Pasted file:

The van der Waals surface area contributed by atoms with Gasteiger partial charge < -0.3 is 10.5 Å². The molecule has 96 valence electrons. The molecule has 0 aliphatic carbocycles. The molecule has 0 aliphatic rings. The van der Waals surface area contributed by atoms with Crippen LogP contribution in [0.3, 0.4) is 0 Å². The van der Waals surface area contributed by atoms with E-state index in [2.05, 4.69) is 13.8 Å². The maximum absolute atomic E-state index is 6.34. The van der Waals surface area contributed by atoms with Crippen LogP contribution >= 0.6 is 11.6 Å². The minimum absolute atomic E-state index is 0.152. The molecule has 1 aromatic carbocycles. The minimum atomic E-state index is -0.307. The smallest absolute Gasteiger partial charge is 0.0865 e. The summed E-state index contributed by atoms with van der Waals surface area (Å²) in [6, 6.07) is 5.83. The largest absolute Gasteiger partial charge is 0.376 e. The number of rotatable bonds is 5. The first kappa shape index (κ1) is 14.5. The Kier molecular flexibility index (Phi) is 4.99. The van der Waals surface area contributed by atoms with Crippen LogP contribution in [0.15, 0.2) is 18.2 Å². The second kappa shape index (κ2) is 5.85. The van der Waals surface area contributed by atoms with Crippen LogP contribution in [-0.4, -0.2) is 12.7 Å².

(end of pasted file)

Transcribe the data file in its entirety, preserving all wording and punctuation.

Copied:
The van der Waals surface area contributed by atoms with Gasteiger partial charge < -0.3 is 10.5 Å². The molecule has 96 valence electrons. The molecule has 0 aliphatic carbocycles. The molecule has 0 aliphatic rings. The van der Waals surface area contributed by atoms with Crippen LogP contribution in [0.3, 0.4) is 0 Å². The van der Waals surface area contributed by atoms with E-state index in [2.05, 4.69) is 13.8 Å². The maximum absolute atomic E-state index is 6.34. The van der Waals surface area contributed by atoms with Crippen LogP contribution >= 0.6 is 11.6 Å². The minimum absolute atomic E-state index is 0.152. The molecule has 1 aromatic carbocycles. The minimum atomic E-state index is -0.307. The smallest absolute Gasteiger partial charge is 0.0865 e. The summed E-state index contributed by atoms with van der Waals surface area (Å²) in [6, 6.07) is 5.83. The largest absolute Gasteiger partial charge is 0.376 e. The number of rotatable bonds is 5. The first kappa shape index (κ1) is 14.5. The Kier molecular flexibility index (Phi) is 4.99. The van der Waals surface area contributed by atoms with Crippen LogP contribution in [0.15, 0.2) is 18.2 Å². The second kappa shape index (κ2) is 5.85. The van der Waals surface area contributed by atoms with Crippen LogP contribution in [-0.4, -0.2) is 12.7 Å².